BOGOTA (Reuters) - Colombia’s central bank may have scope for further cuts in the key interest rate after a surprise slowdown in inflation that will lead it to close the year within target amid expectations of weak economic growth, a central bank policymaker said.
Last month annual inflation unexpectedly eased to 3.4 percent, its lowest level in more than 2-1/2 years, prompting central bank board member Jose Antonio Campo to bet it could settle by year-end within the bank’s elusive official target of 2 percent to 4 percent.
“It was better than the whole world expected,” Ocampo said late on Thursday in an interview for the Reuters at the Latin American Investment Summit.
“I immediately sent a message to my colleagues on the board saying we are going to end up (this year) within the target range; we will be slightly below 4 percent,” he added.
Even though Ocampo expects consumer prices to pick up again this year, he is the first board member to publicly predict inflation to fall into target range by the end of 2017.
The seven-member board has been grappling for more than two years with the twin pressures of a weak economy, caused by the global drop in oil prices, and inflation that in July 2016 reached almost 9 percent.
In assessing the scope for rate cuts, Ocampo said he not only looked at the overall inflation figure, but also “basic inflation,” a core measure.
Basic inflation excludes food prices and some regulated prices like fuel, utilities and transport which are beyond the control of monetary policy.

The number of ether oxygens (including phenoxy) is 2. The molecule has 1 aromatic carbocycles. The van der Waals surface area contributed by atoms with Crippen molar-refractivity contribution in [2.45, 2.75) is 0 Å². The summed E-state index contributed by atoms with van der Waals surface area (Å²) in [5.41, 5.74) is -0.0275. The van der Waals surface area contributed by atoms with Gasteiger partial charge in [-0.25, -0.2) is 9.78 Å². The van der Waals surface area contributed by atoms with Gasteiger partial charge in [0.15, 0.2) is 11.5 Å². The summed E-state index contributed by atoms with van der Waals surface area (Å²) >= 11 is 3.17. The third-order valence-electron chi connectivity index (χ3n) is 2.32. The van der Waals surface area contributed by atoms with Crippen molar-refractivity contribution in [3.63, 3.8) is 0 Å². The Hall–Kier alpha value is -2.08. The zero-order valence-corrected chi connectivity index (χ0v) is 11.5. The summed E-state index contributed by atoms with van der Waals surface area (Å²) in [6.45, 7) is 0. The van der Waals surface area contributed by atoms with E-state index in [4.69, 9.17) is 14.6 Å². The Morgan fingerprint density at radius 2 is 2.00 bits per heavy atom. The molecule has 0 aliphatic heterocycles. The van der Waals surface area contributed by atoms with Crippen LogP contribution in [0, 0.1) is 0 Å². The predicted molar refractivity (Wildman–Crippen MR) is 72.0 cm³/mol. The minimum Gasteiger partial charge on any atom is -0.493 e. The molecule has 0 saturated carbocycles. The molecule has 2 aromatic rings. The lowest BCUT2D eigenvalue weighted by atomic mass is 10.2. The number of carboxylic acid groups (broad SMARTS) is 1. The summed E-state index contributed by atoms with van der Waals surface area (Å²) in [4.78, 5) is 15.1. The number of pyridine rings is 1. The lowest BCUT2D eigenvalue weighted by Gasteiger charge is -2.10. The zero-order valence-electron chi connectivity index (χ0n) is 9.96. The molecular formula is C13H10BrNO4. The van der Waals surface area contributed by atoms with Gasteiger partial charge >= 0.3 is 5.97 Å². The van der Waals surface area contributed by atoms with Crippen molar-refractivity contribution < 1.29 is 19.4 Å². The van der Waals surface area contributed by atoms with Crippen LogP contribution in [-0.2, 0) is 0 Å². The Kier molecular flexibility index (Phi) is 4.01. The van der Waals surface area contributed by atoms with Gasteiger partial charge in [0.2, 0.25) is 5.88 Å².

“As basic inflation falls we also have a little more room to discuss further interest rate cuts,” said Ocampo, a former finance minister who has a doctorate in economics from Yale University.
Another important variable to consider for additional rate cuts is gross domestic product data, which will be released for the second quarter on Tuesday.
“I think next week’s data is going to be rather negative,” Ocampo said at his Bogota office.
The central bank has cut 225 basis points from the benchmark rate since the trimming cycle began in December, leaving it at 5.50 percent last month.
Recent surveys of economists by Reuters and the central bank found that policymakers would likely cut the rate by another 25 basis points in August and then hold it through the end of the year. Cuts would continue in 2018 to bring it to 4.50 percent.
The bank expects GDP growth of 1.8 percent this year following a 2 percent expansion in 2016.
Ocampo however sees 2017 growth weakening to 1.5 percent.
“Curiously I have been the pessimist about this year, I was among the first to talk about growth being 1.5 percent, but I‘m optimistic about next year,” he said.
He saw economic growth of about 3 percent in 2018 as lower inflation along with interest rate cuts reactivate internal demand and provide consumers with more spending power.
There has also been a pickup in exports of non-traditional exports, he said.
Although Ocampo said it was too early to make interest rate projections for 2018, he did not rule out further reductions.
“Obviously if productive activity continues to be weak, although I am more optimistic in that matter, one could eventually enter the expansive range ... but it is still very early.”
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Reporting by Helen Murphy and Nelson Bocanegra; Editinb by W Simon